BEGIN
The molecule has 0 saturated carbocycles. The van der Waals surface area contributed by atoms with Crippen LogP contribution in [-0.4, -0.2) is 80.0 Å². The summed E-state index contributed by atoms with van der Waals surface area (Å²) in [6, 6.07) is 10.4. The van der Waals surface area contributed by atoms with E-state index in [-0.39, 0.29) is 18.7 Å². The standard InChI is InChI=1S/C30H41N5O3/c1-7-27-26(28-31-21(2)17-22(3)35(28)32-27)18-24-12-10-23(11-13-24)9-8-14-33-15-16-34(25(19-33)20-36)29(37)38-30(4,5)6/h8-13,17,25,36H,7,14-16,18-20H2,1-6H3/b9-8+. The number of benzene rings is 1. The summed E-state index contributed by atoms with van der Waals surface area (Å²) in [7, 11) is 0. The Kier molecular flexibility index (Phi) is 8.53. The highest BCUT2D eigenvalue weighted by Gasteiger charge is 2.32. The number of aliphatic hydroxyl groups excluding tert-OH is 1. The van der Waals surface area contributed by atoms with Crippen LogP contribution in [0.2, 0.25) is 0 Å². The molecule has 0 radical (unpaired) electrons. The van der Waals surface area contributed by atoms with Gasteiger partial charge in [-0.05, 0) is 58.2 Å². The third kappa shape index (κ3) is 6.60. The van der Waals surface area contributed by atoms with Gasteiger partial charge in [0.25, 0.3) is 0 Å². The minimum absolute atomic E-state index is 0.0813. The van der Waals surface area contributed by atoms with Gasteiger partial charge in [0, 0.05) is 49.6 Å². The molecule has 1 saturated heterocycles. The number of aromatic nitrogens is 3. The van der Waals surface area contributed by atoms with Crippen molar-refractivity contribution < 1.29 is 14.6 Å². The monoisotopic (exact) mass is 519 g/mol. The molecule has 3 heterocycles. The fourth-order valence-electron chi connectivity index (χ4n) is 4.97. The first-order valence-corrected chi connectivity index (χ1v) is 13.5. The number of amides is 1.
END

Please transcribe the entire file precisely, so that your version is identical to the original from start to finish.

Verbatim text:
The molecule has 0 saturated carbocycles. The van der Waals surface area contributed by atoms with Crippen LogP contribution in [-0.4, -0.2) is 80.0 Å². The summed E-state index contributed by atoms with van der Waals surface area (Å²) in [6, 6.07) is 10.4. The van der Waals surface area contributed by atoms with E-state index in [-0.39, 0.29) is 18.7 Å². The standard InChI is InChI=1S/C30H41N5O3/c1-7-27-26(28-31-21(2)17-22(3)35(28)32-27)18-24-12-10-23(11-13-24)9-8-14-33-15-16-34(25(19-33)20-36)29(37)38-30(4,5)6/h8-13,17,25,36H,7,14-16,18-20H2,1-6H3/b9-8+. The number of benzene rings is 1. The summed E-state index contributed by atoms with van der Waals surface area (Å²) in [7, 11) is 0. The Kier molecular flexibility index (Phi) is 8.53. The highest BCUT2D eigenvalue weighted by Gasteiger charge is 2.32. The number of aliphatic hydroxyl groups excluding tert-OH is 1. The van der Waals surface area contributed by atoms with Crippen LogP contribution in [0.2, 0.25) is 0 Å². The molecule has 0 radical (unpaired) electrons. The van der Waals surface area contributed by atoms with Gasteiger partial charge in [-0.05, 0) is 58.2 Å². The third kappa shape index (κ3) is 6.60. The van der Waals surface area contributed by atoms with Gasteiger partial charge in [0.25, 0.3) is 0 Å². The minimum absolute atomic E-state index is 0.0813. The van der Waals surface area contributed by atoms with Gasteiger partial charge in [0, 0.05) is 49.6 Å². The molecule has 1 saturated heterocycles. The number of aromatic nitrogens is 3. The van der Waals surface area contributed by atoms with Crippen molar-refractivity contribution < 1.29 is 14.6 Å². The monoisotopic (exact) mass is 519 g/mol. The molecule has 3 heterocycles. The fourth-order valence-electron chi connectivity index (χ4n) is 4.97. The first-order valence-corrected chi connectivity index (χ1v) is 13.5. The number of amides is 1.